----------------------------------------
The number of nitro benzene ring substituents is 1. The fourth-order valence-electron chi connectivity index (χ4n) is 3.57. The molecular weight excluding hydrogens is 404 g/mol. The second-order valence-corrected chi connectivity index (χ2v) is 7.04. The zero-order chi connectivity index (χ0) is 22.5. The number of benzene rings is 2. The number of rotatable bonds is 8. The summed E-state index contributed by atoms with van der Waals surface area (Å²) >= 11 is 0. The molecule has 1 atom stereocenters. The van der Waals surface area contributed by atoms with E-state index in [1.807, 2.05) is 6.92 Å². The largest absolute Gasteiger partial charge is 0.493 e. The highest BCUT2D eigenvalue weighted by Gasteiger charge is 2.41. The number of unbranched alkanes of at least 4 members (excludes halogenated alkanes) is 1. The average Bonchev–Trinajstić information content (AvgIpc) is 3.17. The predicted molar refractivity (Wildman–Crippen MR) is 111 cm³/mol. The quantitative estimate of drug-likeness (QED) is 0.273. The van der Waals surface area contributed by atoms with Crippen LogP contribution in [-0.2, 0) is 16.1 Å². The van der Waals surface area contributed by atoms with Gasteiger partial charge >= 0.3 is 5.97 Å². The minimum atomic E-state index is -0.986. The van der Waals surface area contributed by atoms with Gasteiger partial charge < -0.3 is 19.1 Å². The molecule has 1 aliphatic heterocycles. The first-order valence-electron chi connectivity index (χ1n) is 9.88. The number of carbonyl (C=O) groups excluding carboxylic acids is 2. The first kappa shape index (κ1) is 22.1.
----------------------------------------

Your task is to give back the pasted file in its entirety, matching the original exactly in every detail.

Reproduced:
The number of nitro benzene ring substituents is 1. The fourth-order valence-electron chi connectivity index (χ4n) is 3.57. The molecular weight excluding hydrogens is 404 g/mol. The second-order valence-corrected chi connectivity index (χ2v) is 7.04. The zero-order chi connectivity index (χ0) is 22.5. The number of benzene rings is 2. The number of rotatable bonds is 8. The summed E-state index contributed by atoms with van der Waals surface area (Å²) >= 11 is 0. The molecule has 1 atom stereocenters. The van der Waals surface area contributed by atoms with E-state index in [1.807, 2.05) is 6.92 Å². The largest absolute Gasteiger partial charge is 0.493 e. The highest BCUT2D eigenvalue weighted by Gasteiger charge is 2.41. The number of unbranched alkanes of at least 4 members (excludes halogenated alkanes) is 1. The average Bonchev–Trinajstić information content (AvgIpc) is 3.17. The predicted molar refractivity (Wildman–Crippen MR) is 111 cm³/mol. The quantitative estimate of drug-likeness (QED) is 0.273. The van der Waals surface area contributed by atoms with Crippen LogP contribution in [-0.2, 0) is 16.1 Å². The van der Waals surface area contributed by atoms with Gasteiger partial charge >= 0.3 is 5.97 Å². The minimum atomic E-state index is -0.986. The van der Waals surface area contributed by atoms with Gasteiger partial charge < -0.3 is 19.1 Å². The molecule has 1 aliphatic heterocycles. The first-order valence-electron chi connectivity index (χ1n) is 9.88. The number of carbonyl (C=O) groups excluding carboxylic acids is 2. The first kappa shape index (κ1) is 22.1.